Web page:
An early start is imperative because we have a 2pm tour at Platypus House in the town of Beauty Point all the way across the island on the north coast. We take the main highway which tracks through green grazing land and wooded hills, a landscape unlike anything we encountered on the mainland. More water here in Tasmania, that’s obvious. Midway, in a town called Campbelltown, we stop for a lunch of excellence. For once, we’re not going to eat on the fly. We pass through Launceston, where we’ll sleep eventually, and make it to Beauty Point with fifteen minutes to spare. Platypus House and its companion, Seahorse World, are two former fish processing plants occupying a wharf on the wide Tamar River, which drains into the Bass Strait (Cape Otway Lightstation lies directly across the Bass Strait from here). We are doubly ‘in’ because we have printouts and our names are on the list.
Platypuses and echidnas are monotremes (‘single opening’ in Greek). Simply put, they have a single duct through which all their waste travels and, in females, this tract also serves a reproductive function. In this respect, they resemble reptiles. Males have a simple penis that doesn’t serve any excretory purpose. But, most intriguingly, they are the world’s only egg-laying mammals; little, leathery, grape-sized eggs. These creatures are preposterous and found exclusively in Australia; rarely, if ever, in captivity. Platypuses are nearly invisible in the wild due to the watery environment and the nocturnal hours they favor, while echidnas are more common, visible, and adaptable. Neither species is threatened.
We have a guide, Ben, a large young man with an enthusiastic, open demeanor. First, he lets us handle taxidermied specimens of both echidnas and platypuses. God, that’s creepy, but we do get a sense of their coats. Our initiation to the platypuses is in the room of the tanks of the females. It is damp and burbling. One tank belongs to Dawn, the girlfriend of the male in the tank in the next room, while the neighboring tank belongs to four rejected females. Jupiter, the alpha (only) male merits his own room, where his tank has a bridge/tunnel connecting with Dawn’s tank for that occasional conjugal visit. In the wild, males tend to have multiple honeys. In Platypus House, not so much. Ali and I are wide-eyed.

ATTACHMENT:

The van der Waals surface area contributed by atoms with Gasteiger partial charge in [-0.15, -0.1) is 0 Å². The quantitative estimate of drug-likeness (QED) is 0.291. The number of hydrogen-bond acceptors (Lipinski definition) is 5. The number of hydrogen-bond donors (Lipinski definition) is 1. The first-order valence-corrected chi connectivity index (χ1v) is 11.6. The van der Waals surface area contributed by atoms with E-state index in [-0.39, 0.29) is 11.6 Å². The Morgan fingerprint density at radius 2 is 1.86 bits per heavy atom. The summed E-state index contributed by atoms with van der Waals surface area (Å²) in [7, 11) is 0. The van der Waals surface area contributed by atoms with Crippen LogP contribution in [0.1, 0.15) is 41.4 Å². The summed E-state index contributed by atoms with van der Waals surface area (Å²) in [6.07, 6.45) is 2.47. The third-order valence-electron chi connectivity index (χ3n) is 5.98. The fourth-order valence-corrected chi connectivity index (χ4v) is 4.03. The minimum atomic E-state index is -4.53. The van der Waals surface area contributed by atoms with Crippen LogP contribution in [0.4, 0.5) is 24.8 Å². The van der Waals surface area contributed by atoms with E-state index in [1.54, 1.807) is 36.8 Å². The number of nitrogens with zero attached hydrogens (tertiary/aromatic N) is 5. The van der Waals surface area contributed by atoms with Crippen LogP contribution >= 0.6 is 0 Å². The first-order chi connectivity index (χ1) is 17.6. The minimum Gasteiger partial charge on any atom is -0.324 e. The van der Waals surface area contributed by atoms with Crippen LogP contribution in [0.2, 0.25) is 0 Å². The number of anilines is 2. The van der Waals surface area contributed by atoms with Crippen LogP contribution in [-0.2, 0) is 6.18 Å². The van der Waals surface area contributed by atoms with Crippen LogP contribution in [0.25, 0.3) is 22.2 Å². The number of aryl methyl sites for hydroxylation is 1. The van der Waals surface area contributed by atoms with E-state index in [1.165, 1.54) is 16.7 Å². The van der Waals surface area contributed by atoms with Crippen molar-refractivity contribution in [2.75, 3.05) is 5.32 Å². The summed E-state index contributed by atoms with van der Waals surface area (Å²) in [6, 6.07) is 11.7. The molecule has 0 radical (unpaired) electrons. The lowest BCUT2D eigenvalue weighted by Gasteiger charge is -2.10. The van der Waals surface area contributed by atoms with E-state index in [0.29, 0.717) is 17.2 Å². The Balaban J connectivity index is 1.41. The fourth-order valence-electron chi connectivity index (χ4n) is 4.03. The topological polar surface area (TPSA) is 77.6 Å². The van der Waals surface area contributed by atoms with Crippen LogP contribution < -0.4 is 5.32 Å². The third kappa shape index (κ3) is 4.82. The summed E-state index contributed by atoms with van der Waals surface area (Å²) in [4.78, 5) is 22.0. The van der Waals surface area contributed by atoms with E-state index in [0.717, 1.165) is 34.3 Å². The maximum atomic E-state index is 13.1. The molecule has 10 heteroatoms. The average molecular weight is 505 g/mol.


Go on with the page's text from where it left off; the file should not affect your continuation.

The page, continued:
These platypuses are rescue monotremes, as are the echidnas. None of the animals had been plucked from the wild for our amusement. The platypuses of Platypus House subsist on a diet of kibble and worms. Their physical weirdness is uncontestable. Those bills. Those tails. But watch out for the males, though, for they possess a venomous spur on their hind legs. The poison, rarely fatal, is extraordinarily painful and long-lasting. No anti-venom is possible because each individual’s poison is chemically different. Stay away from the guys: you could end up in a world of hurt.
Here come the echidnas. Words will just have to suffice. Ben asks our group of ten to stand in a circle and he places three bowls of insect parts in chicken broth at three points on the floor. Enter Thomas (a male) and Eddie (a female). They wobble slowly and distractedly inside the circle, but when they discover the yummy bug feast, their impossibly slender, four-inch, pink tongues go crazy. There’s a third echidna, but where is she? Where’s Edwina? Ah, there she is. Always late for dinner, eh, Edwina. And, just so you know, male echidnas have a four-headed penis. Should you wish more detailed information, I suggest Google. Also, echidna young are called puggles.
These animals are fantastic and fantastically appealing. Formerly called Spiny Anteaters, they’re tops on the adorability spectrum, yet near the bottom of the IQ scale. About the size of a quokka (semi-deflated basketball), they have a coat of fur and quills / spines and a nozzle-like proboscis. Their rear feet attach backwards, which explains the loopy gait, but this adaptation enables them to bury themselves in the sand in fifteen seconds should they perceive a threat. We have been beguiled by monotremes.
After scouring the gift shop of non-bogus items, we cross over to Seahorse World. It’s necessary to wait twenty minutes for the next seahorse experience. The World of Seahorses is the source for many of the world’s aquarium seahorses. The building contains many, many tanks of these creatures at various stages of seahorse existence, from ovoid to grandpa. Compared to the monotremes, they’re dull and we depart midway through the tour.
It’s a short drive back to Launceston. On the way, we pass a sign pointing to two neighboring villages, Flowery Gully and Winkleigh. I can offer no photographic documentation, but, trust me, I can’t make this up. We find lodging in Cap’n Stirling’s House, a two-bedroom cottage and cozy. At dusk, we amble a quarter mile to Stillwater, a lovely restaurant on the river. Tasting menu once again. So fuckin’ good.